Double Indemnity

Double Indemnity quotes

43 total quotes (ID: 750)

Barton Keyes
Multiple Characters
Phyllis Dietrichson
Walter Neff


Phyllis: I was just fixing some ice tea; would you like a glass?
Walter Neff: Yeah, unless you got a bottle of beer that's not working.


The job I'm talking about takes brains and integrity. It takes more guts than there is in 50 salesmen. It's the hottest job in the business...Desk job? Is that all you can see in it? Just a hard chair to park your pants on from 9 to 5, huh? Just a pile of papers to shuffle around and five sharp pencils and a scratch pad to make figures on. Maybe a little doodling on the side. Well, that's not the way I look at it, Walter. To me, a claims man is a surgeon. That desk is an operating table. And those pencils are scalpels and bone chisels. And those papers are not just forms and statistics and claims for compensation, they're alive, they're packed with drama, with twisted hopes and crooked dreams. A claims man, Walter, is a doctor and a bloodhound...and a cop and a judge and a jury and a father confessor all in one. And you want to tell me you're not interested. You don't want to work with your brains. All you wanna work is with your finger on the doorbell, for a few bucks more a week.

Phyllis: I'm a native Californian. Born right here in Los Angeles.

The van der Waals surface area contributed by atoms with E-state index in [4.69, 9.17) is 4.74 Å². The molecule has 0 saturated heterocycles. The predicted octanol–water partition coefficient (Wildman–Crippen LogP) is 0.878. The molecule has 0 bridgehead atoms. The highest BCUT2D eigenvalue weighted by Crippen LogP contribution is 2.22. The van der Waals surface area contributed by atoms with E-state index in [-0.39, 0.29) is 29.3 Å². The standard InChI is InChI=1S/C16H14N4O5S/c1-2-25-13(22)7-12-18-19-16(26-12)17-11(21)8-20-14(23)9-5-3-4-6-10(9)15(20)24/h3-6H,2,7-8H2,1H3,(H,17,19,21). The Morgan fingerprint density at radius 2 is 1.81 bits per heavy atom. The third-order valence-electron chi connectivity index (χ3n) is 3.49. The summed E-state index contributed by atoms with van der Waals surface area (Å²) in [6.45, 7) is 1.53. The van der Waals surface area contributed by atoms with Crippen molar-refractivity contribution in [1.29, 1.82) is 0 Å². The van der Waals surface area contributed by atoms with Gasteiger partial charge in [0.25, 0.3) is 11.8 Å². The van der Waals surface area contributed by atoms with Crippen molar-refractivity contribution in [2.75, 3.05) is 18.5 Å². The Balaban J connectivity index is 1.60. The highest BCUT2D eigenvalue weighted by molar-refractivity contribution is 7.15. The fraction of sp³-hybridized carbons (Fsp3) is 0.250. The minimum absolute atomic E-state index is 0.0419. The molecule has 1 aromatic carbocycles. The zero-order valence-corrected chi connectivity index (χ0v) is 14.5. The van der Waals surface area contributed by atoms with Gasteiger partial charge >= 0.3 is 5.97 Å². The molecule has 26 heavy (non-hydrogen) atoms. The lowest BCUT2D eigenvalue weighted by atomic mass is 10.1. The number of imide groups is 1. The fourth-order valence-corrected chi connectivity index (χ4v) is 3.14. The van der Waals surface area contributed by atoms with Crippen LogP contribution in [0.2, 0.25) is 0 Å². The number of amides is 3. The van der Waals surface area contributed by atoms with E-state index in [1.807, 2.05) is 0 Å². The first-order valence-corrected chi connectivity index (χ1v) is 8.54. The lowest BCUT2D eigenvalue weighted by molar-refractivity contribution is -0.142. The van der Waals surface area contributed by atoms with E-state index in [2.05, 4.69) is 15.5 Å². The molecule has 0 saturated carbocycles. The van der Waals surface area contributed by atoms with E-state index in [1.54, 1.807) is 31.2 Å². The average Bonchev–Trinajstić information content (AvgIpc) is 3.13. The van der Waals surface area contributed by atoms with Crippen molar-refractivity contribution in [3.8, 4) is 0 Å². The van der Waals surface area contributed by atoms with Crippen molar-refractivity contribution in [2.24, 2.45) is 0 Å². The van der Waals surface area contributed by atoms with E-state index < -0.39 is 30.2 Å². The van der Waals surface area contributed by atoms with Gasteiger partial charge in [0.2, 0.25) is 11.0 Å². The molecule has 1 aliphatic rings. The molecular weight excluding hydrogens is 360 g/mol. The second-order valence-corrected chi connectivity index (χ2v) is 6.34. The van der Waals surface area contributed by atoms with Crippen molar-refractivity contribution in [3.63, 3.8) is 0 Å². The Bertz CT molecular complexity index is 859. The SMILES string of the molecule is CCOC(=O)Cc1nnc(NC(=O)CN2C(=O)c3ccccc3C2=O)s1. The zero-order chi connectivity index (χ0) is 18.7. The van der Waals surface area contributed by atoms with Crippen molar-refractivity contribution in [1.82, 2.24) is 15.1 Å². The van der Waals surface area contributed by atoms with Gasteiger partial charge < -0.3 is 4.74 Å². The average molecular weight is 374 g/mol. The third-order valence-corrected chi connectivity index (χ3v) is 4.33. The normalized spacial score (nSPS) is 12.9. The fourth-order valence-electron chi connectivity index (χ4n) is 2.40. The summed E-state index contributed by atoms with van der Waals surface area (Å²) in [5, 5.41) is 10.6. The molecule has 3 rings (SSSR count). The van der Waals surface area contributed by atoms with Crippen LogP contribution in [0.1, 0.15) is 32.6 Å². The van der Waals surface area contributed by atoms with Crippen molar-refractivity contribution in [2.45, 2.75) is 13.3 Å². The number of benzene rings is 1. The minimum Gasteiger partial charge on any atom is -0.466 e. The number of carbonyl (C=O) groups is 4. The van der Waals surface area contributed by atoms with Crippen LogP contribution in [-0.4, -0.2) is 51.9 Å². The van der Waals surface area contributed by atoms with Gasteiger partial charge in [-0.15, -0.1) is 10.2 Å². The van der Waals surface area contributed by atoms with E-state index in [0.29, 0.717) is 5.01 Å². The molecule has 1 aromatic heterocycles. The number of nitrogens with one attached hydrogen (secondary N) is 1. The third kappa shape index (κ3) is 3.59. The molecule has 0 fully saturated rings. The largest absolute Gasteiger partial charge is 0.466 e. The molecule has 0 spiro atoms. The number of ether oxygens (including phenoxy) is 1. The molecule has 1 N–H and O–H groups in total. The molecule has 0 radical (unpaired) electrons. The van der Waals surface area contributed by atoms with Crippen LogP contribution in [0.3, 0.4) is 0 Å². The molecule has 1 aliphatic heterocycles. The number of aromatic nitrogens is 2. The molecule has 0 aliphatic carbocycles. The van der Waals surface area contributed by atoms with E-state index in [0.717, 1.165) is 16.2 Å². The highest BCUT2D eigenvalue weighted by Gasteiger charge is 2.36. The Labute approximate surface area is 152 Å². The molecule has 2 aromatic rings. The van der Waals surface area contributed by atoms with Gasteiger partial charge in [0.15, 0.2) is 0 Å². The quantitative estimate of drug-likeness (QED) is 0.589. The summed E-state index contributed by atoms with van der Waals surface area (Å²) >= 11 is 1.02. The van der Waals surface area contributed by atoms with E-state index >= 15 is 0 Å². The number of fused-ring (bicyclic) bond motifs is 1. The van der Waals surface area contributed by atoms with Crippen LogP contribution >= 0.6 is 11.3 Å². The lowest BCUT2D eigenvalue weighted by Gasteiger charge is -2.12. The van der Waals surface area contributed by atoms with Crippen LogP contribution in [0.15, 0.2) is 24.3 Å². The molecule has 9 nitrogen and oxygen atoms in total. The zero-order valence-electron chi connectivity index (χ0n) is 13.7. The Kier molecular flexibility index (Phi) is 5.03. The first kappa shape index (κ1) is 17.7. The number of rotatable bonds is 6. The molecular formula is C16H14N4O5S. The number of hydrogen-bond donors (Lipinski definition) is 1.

Walter Neff: They say all native Californians come from Iowa.

Stanwyck and MacMurray. Phyllis: Mr. Neff, why don't you drop by tomorrow evening about eight-thirty. He'll be in then.
Walter Neff: Who?
Phyllis: My husband. You were anxious to talk to him weren't you?
Walter Neff: Yeah, I was, but I'm sort of getting over the idea, if you know what I mean.
Phyllis: There's a speed limit in this state, Mr. Neff. Forty-five miles an hour.
Walter Neff: How fast was I going, officer?
Phyllis: I'd say around ninety.
Walter Neff: Suppose you get down off your motorcycle and give me a ticket.
Phyllis: Suppose I let you off with a warning this time.
Walter Neff: Suppose it doesn't take.
Phyllis: Suppose I have to whack you over the knuckles.
Walter Neff: Suppose I bust out crying and put my head on your shoulder.
Phyllis: Suppose you try putting it on my husband's shoulder.
Walter Neff: That tears it. [He takes his hat and briefcase after his advances are coldly rebuffed.] 8:30 tomorrow evening, then.
Phyllis: That's what I suggested.
Walter Neff: You'll be here too?
Phyllis: I guess so, I usually am.
Walter Neff: Same chair, same perfume, same anklet?
Phyllis: I wonder if I know what you mean.
Walter Neff: I wonder if you wonder.

Porter: [referring to insurance] They wouldn't ever sell me any. They said I had something loose in my heart.

If you had that accident policy and tried to pull a monoxide job, we've got a guy in our office named Keyes. For him, a set-up like that would just be like a slice of rare roast beef. In three minutes, he'd know it wasn't an accident. In ten minutes, you'd be sitting under the hot lights. In a half hour, you'd be signing your name to a confession...They know more tricks than a carload of monkeys. And if there's a death mixed up in it, you haven't got a prayer. They'll hang you just as sure as ten dimes will buy a dollar.